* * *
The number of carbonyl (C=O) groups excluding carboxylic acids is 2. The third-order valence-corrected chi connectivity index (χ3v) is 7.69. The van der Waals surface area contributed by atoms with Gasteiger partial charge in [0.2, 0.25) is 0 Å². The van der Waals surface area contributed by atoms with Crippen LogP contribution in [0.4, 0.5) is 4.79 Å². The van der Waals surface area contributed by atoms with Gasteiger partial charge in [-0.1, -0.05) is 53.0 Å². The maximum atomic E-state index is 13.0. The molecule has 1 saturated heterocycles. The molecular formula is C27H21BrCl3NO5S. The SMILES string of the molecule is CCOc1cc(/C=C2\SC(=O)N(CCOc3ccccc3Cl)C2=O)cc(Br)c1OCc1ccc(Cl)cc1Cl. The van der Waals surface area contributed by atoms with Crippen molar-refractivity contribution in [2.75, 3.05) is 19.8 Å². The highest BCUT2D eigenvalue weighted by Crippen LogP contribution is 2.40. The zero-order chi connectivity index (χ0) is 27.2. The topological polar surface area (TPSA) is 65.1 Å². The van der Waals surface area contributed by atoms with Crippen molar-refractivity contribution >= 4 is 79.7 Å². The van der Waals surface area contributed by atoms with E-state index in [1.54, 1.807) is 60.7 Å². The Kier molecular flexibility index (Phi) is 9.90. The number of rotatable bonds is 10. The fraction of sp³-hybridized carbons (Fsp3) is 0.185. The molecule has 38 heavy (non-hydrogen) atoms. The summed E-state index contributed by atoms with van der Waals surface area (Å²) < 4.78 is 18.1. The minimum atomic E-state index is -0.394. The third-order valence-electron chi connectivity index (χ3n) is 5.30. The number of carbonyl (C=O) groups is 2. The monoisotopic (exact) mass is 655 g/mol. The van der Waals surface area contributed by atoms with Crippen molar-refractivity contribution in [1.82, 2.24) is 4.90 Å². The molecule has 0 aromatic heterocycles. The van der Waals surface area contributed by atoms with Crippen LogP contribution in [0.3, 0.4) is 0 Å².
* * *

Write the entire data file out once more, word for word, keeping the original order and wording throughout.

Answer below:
The number of carbonyl (C=O) groups excluding carboxylic acids is 2. The third-order valence-corrected chi connectivity index (χ3v) is 7.69. The van der Waals surface area contributed by atoms with Gasteiger partial charge in [0.2, 0.25) is 0 Å². The van der Waals surface area contributed by atoms with Crippen LogP contribution in [0.4, 0.5) is 4.79 Å². The van der Waals surface area contributed by atoms with Gasteiger partial charge in [-0.1, -0.05) is 53.0 Å². The maximum atomic E-state index is 13.0. The molecule has 1 saturated heterocycles. The molecular formula is C27H21BrCl3NO5S. The SMILES string of the molecule is CCOc1cc(/C=C2\SC(=O)N(CCOc3ccccc3Cl)C2=O)cc(Br)c1OCc1ccc(Cl)cc1Cl. The van der Waals surface area contributed by atoms with Crippen molar-refractivity contribution in [2.75, 3.05) is 19.8 Å². The highest BCUT2D eigenvalue weighted by Crippen LogP contribution is 2.40. The zero-order chi connectivity index (χ0) is 27.2. The topological polar surface area (TPSA) is 65.1 Å². The van der Waals surface area contributed by atoms with Crippen molar-refractivity contribution >= 4 is 79.7 Å². The van der Waals surface area contributed by atoms with E-state index in [1.54, 1.807) is 60.7 Å². The Kier molecular flexibility index (Phi) is 9.90. The number of rotatable bonds is 10. The fraction of sp³-hybridized carbons (Fsp3) is 0.185. The molecule has 38 heavy (non-hydrogen) atoms. The summed E-state index contributed by atoms with van der Waals surface area (Å²) < 4.78 is 18.1. The minimum atomic E-state index is -0.394. The third-order valence-electron chi connectivity index (χ3n) is 5.30. The number of carbonyl (C=O) groups is 2. The monoisotopic (exact) mass is 655 g/mol. The van der Waals surface area contributed by atoms with Crippen molar-refractivity contribution in [1.82, 2.24) is 4.90 Å². The molecule has 0 aromatic heterocycles. The van der Waals surface area contributed by atoms with Crippen LogP contribution in [0.3, 0.4) is 0 Å².